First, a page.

Reviews and Comments

"Robert Loerzel swiftly narrates the events ... For contemporary readers, this book will be a companion piece to Erik Larson's Devil in the White City ... Loerzel's book, while not pulpy like Larson's, is still probably one of the few university press books one might reasonably call a "page-turner," and will interest any reader intrigued by Larson's book. Alchemy of Bones is an exceptional example of the true-crime genre ... The book also contains excellent fodder for historians looking for narrative material on public trials, press coverage, criminology, or debates about [the] death penalty in the late nineteenth century."
— Michael Stamm, in the Journal of the Illinois State Historical Society

"As a criminalist interested in historic cases, I had heard only whispers about the Luetgert murder case. Even in Chicago, it was mentioned only in anthologies such as those by Jay Robert Nash. Now, thanks to Robert Loerzel, an investigative reporter from Chicago, this fascinating case comes to life to show forensic scientists and investigators how much has changed (and hasn't changed) in the 100 years since it captured the nation's attention."
 — John D. DeHaan, Ph.D., in the Journal of Forensic Sciences

"Well written and soundly researched. A fascinating and strange tale. The book is a vital read that engages on every page, deeply getting into the heads of the characters by the careful study of their actions. I am still haunted ... I still feel the heat in that weird basement. Loerzel is an excellent writer."
  — John Gilmore, author of Severed: The True Story of the Black Dahlia Murder and Manson: The Unholy Trail of Charlie and the Family

"Anyone in love with the history of Chicago — and there are so many of us — must have this book. Once again, crime leads to records, which in turn lead to stories of court cases and the lives of participants, and then, the creation of a collage based upon the society and culture of the historical past."
Leigh Bienen, co-author (with Gilbert Geis) of Crimes of the Century

"'Alchemy of Bones' is the fascinating account of this largely forgotten case. The author is a seasoned journalist and he re-creates the crime and its aftermath in all of its chilling and shocking detail. Telling this story was no easy accomplishment because it is a rather complex story ... 'Alchemy of Bones' is a remarkable book, guaranteed to stick to the literary ribs. The Luetgert story offers an intriguing glimpse of how a sensational trial was conducted at the end of the 19th century and how the public reacted." Grade: 4 out of 5.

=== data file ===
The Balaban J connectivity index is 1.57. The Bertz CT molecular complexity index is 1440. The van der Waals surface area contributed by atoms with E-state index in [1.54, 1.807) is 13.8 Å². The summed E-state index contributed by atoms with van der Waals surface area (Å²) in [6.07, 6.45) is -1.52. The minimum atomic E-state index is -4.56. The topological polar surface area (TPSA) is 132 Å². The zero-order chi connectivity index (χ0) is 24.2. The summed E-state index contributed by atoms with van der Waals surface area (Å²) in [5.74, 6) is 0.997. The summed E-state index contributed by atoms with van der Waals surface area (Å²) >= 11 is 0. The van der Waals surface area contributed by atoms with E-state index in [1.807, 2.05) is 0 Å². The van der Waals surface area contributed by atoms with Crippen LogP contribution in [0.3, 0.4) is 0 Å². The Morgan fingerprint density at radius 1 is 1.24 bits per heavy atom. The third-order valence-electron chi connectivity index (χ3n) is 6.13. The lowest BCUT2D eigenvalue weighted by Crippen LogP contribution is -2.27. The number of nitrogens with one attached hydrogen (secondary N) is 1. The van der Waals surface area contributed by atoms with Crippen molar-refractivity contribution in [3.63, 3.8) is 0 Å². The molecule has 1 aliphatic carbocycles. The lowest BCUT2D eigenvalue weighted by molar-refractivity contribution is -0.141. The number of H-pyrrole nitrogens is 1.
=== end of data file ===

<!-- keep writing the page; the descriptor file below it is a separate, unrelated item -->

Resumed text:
—Tucson Citizen

"Using extensive historical records, (Loerzel) helps today's readers listen in on a trial that in its day commanded attention across the nation and even overseas. While doing so, he captures a snapshot of Chicago at the end of the 19th century, a place of ambitious immigrants, stunning growth and journalistic exuberance right out of 'The Front Page.' ... Loerzel ... keeps the narrative flowing smoothly while filling the book with interesting historical nuggets."
— Chicago Sun-Times

"It unquestionably is the definitive account of the Luetgert murder case ... Loerzel has done a tremendous job of recreating Chicago police work at the turn of the 20th century and the events surrounding the trial including the forensic testimony. It's a fun book to read."
Eugene Giles, professor emeritus of anthropology at the University of Illinois.

"(Loerzel does) a fine job ... of placing the murder case in the context of late 19th-century Chicago, revealing much, in the process, about how the police and criminal justice system operated at that time. Anyone with an interest in Chicago's past, or noted murder cases, will surely be fascinated by the book."
— John E. Hallwas, author of The Bootlegger

"The Luetgert murder trial of 1897 had it all: sex and sausage-making, chemical vats and cadavers, a charismatic defendant and a famously missing corpse. For a brief time, it transfixed the entire world—then slowly faded from history. Now, in a painstakingly researched and stylishly written book, Robert Loerzel supensefully revives this fascinating but long-forgotten episode in all its macabre glory."
Miles Harvey, author of The Island of Lost Maps

"Exceptionally readable and finely researched. I do not think that any academic historian could do a better job of telling this story. Loerzel's clear, perfectly structured sentences captivate the reader and move the story along in compelling fashion."
—Perry Duis, author of Challenging Chicago